American National Bank v. Wayne Eugene Babb

Filing 920101209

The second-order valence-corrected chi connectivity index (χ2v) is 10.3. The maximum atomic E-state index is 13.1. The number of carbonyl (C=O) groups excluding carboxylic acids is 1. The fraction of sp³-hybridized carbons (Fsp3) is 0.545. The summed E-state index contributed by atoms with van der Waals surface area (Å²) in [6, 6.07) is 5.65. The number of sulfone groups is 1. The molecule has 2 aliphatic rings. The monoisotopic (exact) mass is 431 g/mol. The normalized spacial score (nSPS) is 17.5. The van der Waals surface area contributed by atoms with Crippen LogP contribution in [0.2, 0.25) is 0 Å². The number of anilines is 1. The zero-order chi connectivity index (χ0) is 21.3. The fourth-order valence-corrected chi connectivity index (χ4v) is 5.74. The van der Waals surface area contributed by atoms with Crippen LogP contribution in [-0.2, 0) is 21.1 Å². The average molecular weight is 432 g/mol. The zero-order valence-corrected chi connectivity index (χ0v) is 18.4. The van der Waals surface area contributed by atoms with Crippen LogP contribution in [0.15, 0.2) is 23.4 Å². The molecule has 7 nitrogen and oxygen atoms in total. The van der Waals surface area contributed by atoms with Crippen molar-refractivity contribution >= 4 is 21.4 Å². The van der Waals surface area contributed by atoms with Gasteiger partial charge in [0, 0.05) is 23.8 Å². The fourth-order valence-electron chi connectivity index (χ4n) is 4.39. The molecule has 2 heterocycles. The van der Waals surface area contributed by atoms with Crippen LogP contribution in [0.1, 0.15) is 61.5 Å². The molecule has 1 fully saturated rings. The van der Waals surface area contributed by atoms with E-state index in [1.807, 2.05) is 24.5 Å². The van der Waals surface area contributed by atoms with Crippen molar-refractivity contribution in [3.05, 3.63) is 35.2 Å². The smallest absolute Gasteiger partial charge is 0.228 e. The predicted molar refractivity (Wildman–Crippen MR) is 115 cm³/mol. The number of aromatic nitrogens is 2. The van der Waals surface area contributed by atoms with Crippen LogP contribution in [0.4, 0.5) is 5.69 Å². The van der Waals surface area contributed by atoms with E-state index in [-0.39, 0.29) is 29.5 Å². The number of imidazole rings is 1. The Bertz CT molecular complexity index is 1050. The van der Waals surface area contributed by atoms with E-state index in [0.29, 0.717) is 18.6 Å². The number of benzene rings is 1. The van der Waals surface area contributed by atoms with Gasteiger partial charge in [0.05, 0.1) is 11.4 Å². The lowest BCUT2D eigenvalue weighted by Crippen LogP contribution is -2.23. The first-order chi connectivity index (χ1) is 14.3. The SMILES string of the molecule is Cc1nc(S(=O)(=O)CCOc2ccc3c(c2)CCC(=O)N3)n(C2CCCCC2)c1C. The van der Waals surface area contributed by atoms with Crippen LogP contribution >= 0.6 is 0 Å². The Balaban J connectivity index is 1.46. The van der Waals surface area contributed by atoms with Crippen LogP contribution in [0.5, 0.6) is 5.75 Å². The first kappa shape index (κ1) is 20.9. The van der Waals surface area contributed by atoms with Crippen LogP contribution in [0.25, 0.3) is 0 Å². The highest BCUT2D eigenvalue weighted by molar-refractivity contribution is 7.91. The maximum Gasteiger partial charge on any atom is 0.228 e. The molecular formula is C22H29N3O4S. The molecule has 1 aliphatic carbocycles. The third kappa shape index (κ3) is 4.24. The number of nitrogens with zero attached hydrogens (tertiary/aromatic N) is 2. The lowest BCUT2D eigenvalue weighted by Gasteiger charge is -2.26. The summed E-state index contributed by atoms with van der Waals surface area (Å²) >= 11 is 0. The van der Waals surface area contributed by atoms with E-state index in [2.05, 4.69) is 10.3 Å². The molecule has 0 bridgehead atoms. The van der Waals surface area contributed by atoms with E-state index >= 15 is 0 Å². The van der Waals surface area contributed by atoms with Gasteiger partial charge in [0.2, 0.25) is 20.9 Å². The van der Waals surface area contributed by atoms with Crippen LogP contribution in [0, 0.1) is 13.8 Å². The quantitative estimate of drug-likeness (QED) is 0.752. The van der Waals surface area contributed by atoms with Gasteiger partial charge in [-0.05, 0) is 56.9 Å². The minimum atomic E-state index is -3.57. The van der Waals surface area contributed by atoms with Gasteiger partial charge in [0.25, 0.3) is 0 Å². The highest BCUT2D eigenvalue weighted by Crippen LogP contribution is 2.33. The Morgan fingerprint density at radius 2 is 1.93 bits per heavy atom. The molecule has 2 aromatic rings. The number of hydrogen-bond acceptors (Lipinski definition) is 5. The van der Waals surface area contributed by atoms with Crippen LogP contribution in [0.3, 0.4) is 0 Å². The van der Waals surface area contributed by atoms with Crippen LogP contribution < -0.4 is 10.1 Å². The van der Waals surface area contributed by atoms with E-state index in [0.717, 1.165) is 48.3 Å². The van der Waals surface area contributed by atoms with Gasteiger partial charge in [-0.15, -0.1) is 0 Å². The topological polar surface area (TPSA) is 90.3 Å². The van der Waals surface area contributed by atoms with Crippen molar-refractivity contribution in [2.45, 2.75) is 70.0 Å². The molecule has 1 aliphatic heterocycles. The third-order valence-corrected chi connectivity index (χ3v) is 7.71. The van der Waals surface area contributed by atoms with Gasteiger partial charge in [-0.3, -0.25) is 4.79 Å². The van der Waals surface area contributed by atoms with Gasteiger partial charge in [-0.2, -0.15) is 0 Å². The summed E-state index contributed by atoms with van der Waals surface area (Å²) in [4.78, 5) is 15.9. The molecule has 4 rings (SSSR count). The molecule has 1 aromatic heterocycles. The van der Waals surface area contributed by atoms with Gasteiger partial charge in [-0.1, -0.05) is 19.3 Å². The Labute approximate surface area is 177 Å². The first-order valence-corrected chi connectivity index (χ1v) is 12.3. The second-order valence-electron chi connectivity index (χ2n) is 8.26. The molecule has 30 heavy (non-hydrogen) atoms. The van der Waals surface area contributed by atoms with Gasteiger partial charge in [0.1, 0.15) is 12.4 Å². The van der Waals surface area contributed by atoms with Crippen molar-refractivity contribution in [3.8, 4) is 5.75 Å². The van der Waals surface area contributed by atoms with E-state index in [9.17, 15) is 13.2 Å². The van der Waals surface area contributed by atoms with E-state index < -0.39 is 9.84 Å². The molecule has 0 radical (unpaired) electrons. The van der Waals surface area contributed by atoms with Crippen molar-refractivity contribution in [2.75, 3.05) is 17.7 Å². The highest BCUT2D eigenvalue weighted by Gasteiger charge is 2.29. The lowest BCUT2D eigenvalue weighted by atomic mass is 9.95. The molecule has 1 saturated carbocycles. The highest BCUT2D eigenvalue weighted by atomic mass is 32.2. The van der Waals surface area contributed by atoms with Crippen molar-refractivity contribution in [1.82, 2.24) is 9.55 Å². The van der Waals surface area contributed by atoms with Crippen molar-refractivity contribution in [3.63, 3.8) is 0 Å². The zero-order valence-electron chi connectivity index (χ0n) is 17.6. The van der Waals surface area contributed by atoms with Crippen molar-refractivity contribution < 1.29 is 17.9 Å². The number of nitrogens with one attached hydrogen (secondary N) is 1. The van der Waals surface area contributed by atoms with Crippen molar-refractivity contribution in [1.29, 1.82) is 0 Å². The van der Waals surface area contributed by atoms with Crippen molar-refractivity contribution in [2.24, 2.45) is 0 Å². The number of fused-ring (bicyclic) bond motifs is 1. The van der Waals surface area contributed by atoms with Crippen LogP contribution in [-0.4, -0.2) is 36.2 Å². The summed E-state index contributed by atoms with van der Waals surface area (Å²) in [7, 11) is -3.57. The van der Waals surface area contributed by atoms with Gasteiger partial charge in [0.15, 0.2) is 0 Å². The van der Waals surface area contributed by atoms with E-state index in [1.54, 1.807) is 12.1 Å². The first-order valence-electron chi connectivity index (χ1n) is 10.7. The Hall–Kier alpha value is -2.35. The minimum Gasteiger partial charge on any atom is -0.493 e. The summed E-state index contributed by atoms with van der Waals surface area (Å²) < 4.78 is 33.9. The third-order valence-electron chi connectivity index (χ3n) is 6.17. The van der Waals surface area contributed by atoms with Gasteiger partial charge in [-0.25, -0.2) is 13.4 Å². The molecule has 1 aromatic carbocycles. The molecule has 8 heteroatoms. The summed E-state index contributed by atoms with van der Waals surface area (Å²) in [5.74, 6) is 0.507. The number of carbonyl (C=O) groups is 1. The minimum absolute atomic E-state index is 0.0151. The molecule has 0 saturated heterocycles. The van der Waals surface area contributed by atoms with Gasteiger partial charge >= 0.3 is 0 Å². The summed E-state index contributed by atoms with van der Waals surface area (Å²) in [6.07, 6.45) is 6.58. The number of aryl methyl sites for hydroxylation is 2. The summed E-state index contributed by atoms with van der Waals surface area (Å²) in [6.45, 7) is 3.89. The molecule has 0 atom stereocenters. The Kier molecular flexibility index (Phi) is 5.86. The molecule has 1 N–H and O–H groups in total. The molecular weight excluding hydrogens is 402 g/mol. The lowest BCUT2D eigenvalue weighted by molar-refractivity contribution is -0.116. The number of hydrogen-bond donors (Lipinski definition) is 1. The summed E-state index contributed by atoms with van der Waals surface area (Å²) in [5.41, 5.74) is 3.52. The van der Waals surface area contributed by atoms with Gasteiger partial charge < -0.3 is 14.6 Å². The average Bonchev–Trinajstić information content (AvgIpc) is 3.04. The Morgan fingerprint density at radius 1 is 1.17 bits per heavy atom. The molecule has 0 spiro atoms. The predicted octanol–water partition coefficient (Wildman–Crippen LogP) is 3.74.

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United States Bankruptcy Appellate Panel FOR THE EIGHTH CIRCUIT ______ No. 10-6062 ______ In re: Wayne Eugene Babb, Debtor. American National Bank, Plaintiff Appellee, v. Wayne Eugene Babb, Defendant Appellant. * * * * * Appeal from the United States * Bankruptcy Court for the Northern * District of Iowa * * * * * * ______ Submitted: November 26, 2010 Filed: December 9, 2010 ______ Before KRESSEL, Chief Judge, SCHERMER and FEDERMAN, Bankruptcy Judges. ______ KRESSEL, Chief Judge. 1 Eugene Babb appeals from an order of the bankruptcy court 1 entered on July 19, 2010 denying his Rule 60(b) motion for relief from the judgment entered on September 3, 2009. We affirm. Standard of Review "It is within the trial court's discretion to determine whether the Rule 60(b)(3) test has been met, and on review the only inquiry is whether there has been an abuse of discretion." E.F. Hutton & Co. v. Berns, 757 F.2d 215, 217 (8th Cir. 1985). BACKGROUND Eugene Babb filed a chapter 7 bankruptcy petition on November 24, 2007. On March 6, 2008, American National Bank filed a complaint against Babb, alleging Babb's debt to it in the amount of $15,584.17 to be nondischargeable pursuant to 11 U.S.C. 523(a)(2)(B). American National Bank alleged that Babb failed to fully list all of his debts on an application for a loan that he received from the bank on November 10, 2007 for a 2004 Ford F250 pickup. The bank alleged that Babb's failure to fully list his debts and failure to make other disclosures were material misrepresentations, that the bank would not have made the loan to Babb had it known the full extent of his indebtedness and other relevant information, and that they justifiably relied on his misrepresentations. The bank further alleged that Babb failed to timely turn over the auto title to the bank in order for it to record its lien, and that it would not have released its lien on his previous vehicle if it had not been for his misrepresentations. The court held a trial on July 17, 2009. Babb did not appear. The only testimony received was that of the bank's sole witness, loan officer Steve Rippke. The bankruptcy court found Babb's debt to be nondischargeable under 523(a)(2)(B). Babb did not appeal from that order. Instead, on January 26, 2010, Babb filed a motion requesting a Rule 60(b) hearing to determine whether he was entitled to relief from the judgment. He alleged that the bank's witness, Rippke, lied to the court during the trial. The court held a hearing on Babb's motion and allowed him to testify and to present the testimony of Brandy Brooks. Although Babb's testimony and Brooks' testimony contradicted Rippke's on issues that were essential to the court's ruling, the court did not find that Rippke had lied. The The Hon. William L. Edmonds, United States Bankruptcy Judge for the Northern District of Iowa. 2 1 court found their testimony to be of equal weight, and concluded that Babb had not met his burden under the rule to "show by clear and convincing evidence that his opponent engaged in a fraud or misrepresentation that prevented [him] from fully and fairly presenting his case." Greiner v. City of Champlin, 152 F.3d 787, 789 (8th Cir. 1998). Discussion Fed. R. Civ. P. 60(b)(3), made applicable to bankruptcy proceedings by Fed. R. Bankr. P. 9024, provides: "On motion and just terms, the court may relieve a party or its legal representative from a final judgment, order, or proceeding for the following reasons: [. . .] fraud (whether previously called intrinsic or extrinsic), misrepresentation, or misconduct by an opposing party." In Greiner v. City of Champlin, the Eighth Circuit discussed both Fed. R. Civ. P. 60(d)(3) 2 and Fed. R. Civ. P. 60(b)(3): To prevail under Rule 60(b)(3), the movant must show by clear and convincing evidence that his opponent engaged in a fraud or misrepresentation that prevented the movant from fully and fairly presenting his case. See Atkinson v. Prudential Property Co. 43 F.3d 367, 372-73 (8th Cir.1994). [. . .] Here, as in Atkinson, the evidence that was allegedly withheld could not have helped the movant if it had been available at the time of trial. Therefore, its absence did not deprive the movant of a fair trial. See Atkinson, 43 F.3d at 373; Watkins v. Schriver, 52 F.3d 769, 772 (8th Cir.1995). Greiner at 789 (emphasis added). Proving fraud, misrepresentation or misconduct is not enough. "Under Rule 60(b)(3), [the appellant] was required to show that the appellees engaged in fraud or misrepresentation, and that it was prevented from fully and fairly litigating this case." U.S. v. Metro. S. Louis Sewer Dist., 440 F.3d 930, 936 (8th Cir. 2006) (emphasis in original). Fed. R. Civ. P. 60(d)(3) provides: "This rule does not limit a court's power to: [. . .] set aside a judgment for fraud on the court." Greiner was decided under Fed. R. Civ. P. 60(d)(3) rather than Fed. R. Civ. P. 60(b)(3) because the motion had been brought more than a year after the judgment was entered. 3 2 Even if we assume that the allegedly false testimony alone would satisfy the fraud, misrepresentation or misconduct prong under Rule 60(b)(3), the bankruptcy court found that the appellant had not presented clear and convincing evidence that the bank had presented false testimony. Babb argues that because his testimony and Brooks' testimony contradicted Rippke's, the court must conclude that someone lied. It is exceedingly common for witnesses to recall the same events and conversations differently, and the fact that several witnesses present conflicting testimony does not require a court to conclude that one of them is lying. The bankruptcy court is in the best position to judge the credibility of witnesses, and in this case, it was not convinced that Rippke had lied. Instead, the court found the witnesses' testimony to be of equal weight. We find no error with the court's determination. Moreover, the appellant has not explained how the alleged fraud prevented him from fully and fairly litigating his case. He did not appear at the trial, although he had notice of it. The appellant had the opportunity to litigate his case, present his own evidence, and cross-examine the bank's witness. He lost that opportunity because of his failure to appear at the trial, not because of any alleged fraud on the part of the bank. CONCLUSION Because we conclude that the bankruptcy court did not abuse its discretion, we affirm. _______________________ 4